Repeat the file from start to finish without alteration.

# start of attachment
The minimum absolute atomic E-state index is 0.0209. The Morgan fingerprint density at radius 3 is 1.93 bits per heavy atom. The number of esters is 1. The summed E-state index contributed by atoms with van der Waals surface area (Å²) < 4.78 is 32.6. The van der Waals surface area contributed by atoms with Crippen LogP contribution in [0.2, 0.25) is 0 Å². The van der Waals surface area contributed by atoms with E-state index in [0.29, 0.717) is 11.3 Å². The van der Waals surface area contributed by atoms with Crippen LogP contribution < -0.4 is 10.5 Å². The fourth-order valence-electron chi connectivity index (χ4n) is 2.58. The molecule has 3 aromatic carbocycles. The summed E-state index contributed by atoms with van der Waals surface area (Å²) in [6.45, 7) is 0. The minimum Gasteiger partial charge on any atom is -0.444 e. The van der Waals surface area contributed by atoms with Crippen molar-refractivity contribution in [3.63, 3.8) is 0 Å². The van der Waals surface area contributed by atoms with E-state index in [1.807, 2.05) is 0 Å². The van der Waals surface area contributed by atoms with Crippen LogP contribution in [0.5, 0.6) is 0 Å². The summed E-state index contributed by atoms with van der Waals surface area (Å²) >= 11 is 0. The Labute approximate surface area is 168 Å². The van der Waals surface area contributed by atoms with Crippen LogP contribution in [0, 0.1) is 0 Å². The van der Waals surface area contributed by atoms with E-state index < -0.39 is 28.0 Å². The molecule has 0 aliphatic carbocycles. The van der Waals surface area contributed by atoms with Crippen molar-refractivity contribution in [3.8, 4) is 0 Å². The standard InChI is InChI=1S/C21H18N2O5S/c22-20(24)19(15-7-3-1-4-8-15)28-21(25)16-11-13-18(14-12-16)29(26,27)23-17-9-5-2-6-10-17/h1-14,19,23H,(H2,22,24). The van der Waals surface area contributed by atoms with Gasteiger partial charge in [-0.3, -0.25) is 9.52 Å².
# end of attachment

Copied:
The minimum absolute atomic E-state index is 0.0209. The Morgan fingerprint density at radius 3 is 1.93 bits per heavy atom. The number of esters is 1. The summed E-state index contributed by atoms with van der Waals surface area (Å²) < 4.78 is 32.6. The van der Waals surface area contributed by atoms with Crippen LogP contribution in [0.2, 0.25) is 0 Å². The van der Waals surface area contributed by atoms with E-state index in [0.29, 0.717) is 11.3 Å². The van der Waals surface area contributed by atoms with Crippen LogP contribution < -0.4 is 10.5 Å². The fourth-order valence-electron chi connectivity index (χ4n) is 2.58. The molecule has 3 aromatic carbocycles. The summed E-state index contributed by atoms with van der Waals surface area (Å²) in [6.45, 7) is 0. The minimum Gasteiger partial charge on any atom is -0.444 e. The van der Waals surface area contributed by atoms with Crippen molar-refractivity contribution in [3.63, 3.8) is 0 Å². The van der Waals surface area contributed by atoms with E-state index in [1.807, 2.05) is 0 Å². The van der Waals surface area contributed by atoms with Crippen LogP contribution in [0.5, 0.6) is 0 Å². The summed E-state index contributed by atoms with van der Waals surface area (Å²) >= 11 is 0. The Labute approximate surface area is 168 Å². The van der Waals surface area contributed by atoms with Crippen LogP contribution in [0, 0.1) is 0 Å². The van der Waals surface area contributed by atoms with E-state index < -0.39 is 28.0 Å². The molecule has 0 aliphatic carbocycles. The van der Waals surface area contributed by atoms with Crippen molar-refractivity contribution in [3.8, 4) is 0 Å². The standard InChI is InChI=1S/C21H18N2O5S/c22-20(24)19(15-7-3-1-4-8-15)28-21(25)16-11-13-18(14-12-16)29(26,27)23-17-9-5-2-6-10-17/h1-14,19,23H,(H2,22,24). The van der Waals surface area contributed by atoms with Gasteiger partial charge in [-0.3, -0.25) is 9.52 Å².